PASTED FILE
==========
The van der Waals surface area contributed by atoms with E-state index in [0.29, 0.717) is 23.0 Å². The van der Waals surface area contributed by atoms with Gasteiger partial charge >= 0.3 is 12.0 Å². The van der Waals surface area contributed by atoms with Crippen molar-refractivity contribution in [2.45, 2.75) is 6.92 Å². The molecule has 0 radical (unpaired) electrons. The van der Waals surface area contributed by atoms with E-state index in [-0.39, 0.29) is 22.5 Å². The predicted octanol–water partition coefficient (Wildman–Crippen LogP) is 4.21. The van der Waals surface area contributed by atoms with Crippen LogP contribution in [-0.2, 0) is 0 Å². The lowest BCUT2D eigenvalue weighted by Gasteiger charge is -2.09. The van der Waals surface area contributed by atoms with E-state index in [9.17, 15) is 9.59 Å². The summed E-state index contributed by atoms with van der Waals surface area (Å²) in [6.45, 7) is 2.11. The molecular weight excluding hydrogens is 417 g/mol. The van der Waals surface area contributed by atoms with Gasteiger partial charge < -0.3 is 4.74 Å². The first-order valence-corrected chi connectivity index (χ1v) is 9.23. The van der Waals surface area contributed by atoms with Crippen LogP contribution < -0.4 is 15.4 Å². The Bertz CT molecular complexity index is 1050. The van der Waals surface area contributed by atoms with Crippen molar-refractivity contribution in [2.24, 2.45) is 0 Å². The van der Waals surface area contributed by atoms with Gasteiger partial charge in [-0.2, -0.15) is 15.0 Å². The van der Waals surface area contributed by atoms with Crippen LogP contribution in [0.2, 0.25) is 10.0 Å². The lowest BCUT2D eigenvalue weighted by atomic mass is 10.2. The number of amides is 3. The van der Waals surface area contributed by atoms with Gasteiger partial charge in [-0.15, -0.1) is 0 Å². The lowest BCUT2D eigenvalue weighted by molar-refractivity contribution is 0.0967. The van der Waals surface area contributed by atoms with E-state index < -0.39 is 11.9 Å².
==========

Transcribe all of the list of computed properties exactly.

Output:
The van der Waals surface area contributed by atoms with E-state index in [0.29, 0.717) is 23.0 Å². The van der Waals surface area contributed by atoms with Gasteiger partial charge >= 0.3 is 12.0 Å². The van der Waals surface area contributed by atoms with Crippen molar-refractivity contribution in [2.45, 2.75) is 6.92 Å². The molecule has 0 radical (unpaired) electrons. The van der Waals surface area contributed by atoms with E-state index in [-0.39, 0.29) is 22.5 Å². The predicted octanol–water partition coefficient (Wildman–Crippen LogP) is 4.21. The van der Waals surface area contributed by atoms with Crippen LogP contribution in [-0.2, 0) is 0 Å². The lowest BCUT2D eigenvalue weighted by Gasteiger charge is -2.09. The van der Waals surface area contributed by atoms with E-state index in [9.17, 15) is 9.59 Å². The summed E-state index contributed by atoms with van der Waals surface area (Å²) in [6.45, 7) is 2.11. The molecular weight excluding hydrogens is 417 g/mol. The van der Waals surface area contributed by atoms with Gasteiger partial charge < -0.3 is 4.74 Å². The first-order valence-corrected chi connectivity index (χ1v) is 9.23. The van der Waals surface area contributed by atoms with Crippen LogP contribution < -0.4 is 15.4 Å². The Bertz CT molecular complexity index is 1050. The van der Waals surface area contributed by atoms with Crippen molar-refractivity contribution in [2.24, 2.45) is 0 Å². The van der Waals surface area contributed by atoms with Gasteiger partial charge in [-0.2, -0.15) is 15.0 Å². The van der Waals surface area contributed by atoms with Crippen LogP contribution in [0.2, 0.25) is 10.0 Å². The lowest BCUT2D eigenvalue weighted by atomic mass is 10.2. The number of amides is 3. The van der Waals surface area contributed by atoms with Gasteiger partial charge in [-0.15, -0.1) is 0 Å². The lowest BCUT2D eigenvalue weighted by molar-refractivity contribution is 0.0967. The van der Waals surface area contributed by atoms with E-state index < -0.39 is 11.9 Å².